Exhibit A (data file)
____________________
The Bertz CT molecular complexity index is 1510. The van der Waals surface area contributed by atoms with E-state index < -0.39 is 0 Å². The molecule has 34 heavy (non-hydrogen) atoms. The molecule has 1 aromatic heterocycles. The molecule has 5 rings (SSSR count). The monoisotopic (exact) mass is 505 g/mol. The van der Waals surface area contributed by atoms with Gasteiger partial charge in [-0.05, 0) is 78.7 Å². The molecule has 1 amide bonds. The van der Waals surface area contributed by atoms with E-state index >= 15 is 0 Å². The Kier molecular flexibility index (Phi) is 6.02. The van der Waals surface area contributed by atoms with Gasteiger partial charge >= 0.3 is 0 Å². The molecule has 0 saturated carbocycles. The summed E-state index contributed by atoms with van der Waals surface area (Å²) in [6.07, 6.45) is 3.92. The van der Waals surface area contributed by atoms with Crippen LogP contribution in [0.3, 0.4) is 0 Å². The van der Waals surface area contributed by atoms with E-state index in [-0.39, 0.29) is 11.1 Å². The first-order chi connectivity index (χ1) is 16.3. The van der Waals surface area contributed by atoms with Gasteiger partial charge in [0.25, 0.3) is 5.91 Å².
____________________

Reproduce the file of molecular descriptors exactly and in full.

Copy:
The Bertz CT molecular complexity index is 1510. The van der Waals surface area contributed by atoms with E-state index < -0.39 is 0 Å². The molecule has 34 heavy (non-hydrogen) atoms. The molecule has 1 aromatic heterocycles. The molecule has 5 rings (SSSR count). The monoisotopic (exact) mass is 505 g/mol. The van der Waals surface area contributed by atoms with Gasteiger partial charge in [-0.05, 0) is 78.7 Å². The molecule has 1 amide bonds. The van der Waals surface area contributed by atoms with E-state index >= 15 is 0 Å². The Kier molecular flexibility index (Phi) is 6.02. The van der Waals surface area contributed by atoms with Gasteiger partial charge >= 0.3 is 0 Å². The molecule has 0 saturated carbocycles. The summed E-state index contributed by atoms with van der Waals surface area (Å²) in [6.07, 6.45) is 3.92. The van der Waals surface area contributed by atoms with Crippen LogP contribution in [0.3, 0.4) is 0 Å². The van der Waals surface area contributed by atoms with E-state index in [-0.39, 0.29) is 11.1 Å². The first-order chi connectivity index (χ1) is 16.3. The van der Waals surface area contributed by atoms with Gasteiger partial charge in [0.25, 0.3) is 5.91 Å².